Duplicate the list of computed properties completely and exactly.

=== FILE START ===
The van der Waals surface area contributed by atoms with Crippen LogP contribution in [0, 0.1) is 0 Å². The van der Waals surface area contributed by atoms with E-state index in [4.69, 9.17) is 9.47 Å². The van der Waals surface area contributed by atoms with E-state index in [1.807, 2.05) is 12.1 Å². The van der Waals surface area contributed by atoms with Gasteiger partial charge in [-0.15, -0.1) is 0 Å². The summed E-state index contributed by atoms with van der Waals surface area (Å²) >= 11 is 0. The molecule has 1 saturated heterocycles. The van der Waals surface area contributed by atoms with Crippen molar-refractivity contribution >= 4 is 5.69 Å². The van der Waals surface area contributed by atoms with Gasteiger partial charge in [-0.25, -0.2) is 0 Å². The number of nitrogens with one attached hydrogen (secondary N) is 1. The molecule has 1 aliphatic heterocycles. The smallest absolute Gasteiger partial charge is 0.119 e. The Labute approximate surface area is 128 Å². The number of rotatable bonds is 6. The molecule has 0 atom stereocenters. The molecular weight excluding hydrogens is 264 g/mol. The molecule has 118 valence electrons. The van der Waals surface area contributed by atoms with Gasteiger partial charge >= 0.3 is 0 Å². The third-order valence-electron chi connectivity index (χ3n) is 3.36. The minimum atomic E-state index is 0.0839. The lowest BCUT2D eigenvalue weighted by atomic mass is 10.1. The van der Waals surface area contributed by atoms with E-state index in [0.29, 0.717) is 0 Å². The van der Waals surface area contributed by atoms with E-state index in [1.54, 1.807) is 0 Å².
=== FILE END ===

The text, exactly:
The van der Waals surface area contributed by atoms with Crippen LogP contribution in [0, 0.1) is 0 Å². The van der Waals surface area contributed by atoms with E-state index in [4.69, 9.17) is 9.47 Å². The van der Waals surface area contributed by atoms with E-state index in [1.807, 2.05) is 12.1 Å². The van der Waals surface area contributed by atoms with Gasteiger partial charge in [-0.15, -0.1) is 0 Å². The summed E-state index contributed by atoms with van der Waals surface area (Å²) >= 11 is 0. The molecule has 1 saturated heterocycles. The van der Waals surface area contributed by atoms with Crippen molar-refractivity contribution >= 4 is 5.69 Å². The van der Waals surface area contributed by atoms with Gasteiger partial charge in [-0.25, -0.2) is 0 Å². The number of nitrogens with one attached hydrogen (secondary N) is 1. The molecule has 1 aliphatic heterocycles. The smallest absolute Gasteiger partial charge is 0.119 e. The Labute approximate surface area is 128 Å². The number of rotatable bonds is 6. The molecule has 0 atom stereocenters. The molecular weight excluding hydrogens is 264 g/mol. The molecule has 118 valence electrons. The van der Waals surface area contributed by atoms with Gasteiger partial charge >= 0.3 is 0 Å². The third-order valence-electron chi connectivity index (χ3n) is 3.36. The minimum atomic E-state index is 0.0839. The lowest BCUT2D eigenvalue weighted by atomic mass is 10.1. The van der Waals surface area contributed by atoms with E-state index in [0.29, 0.717) is 0 Å². The van der Waals surface area contributed by atoms with E-state index in [1.54, 1.807) is 0 Å².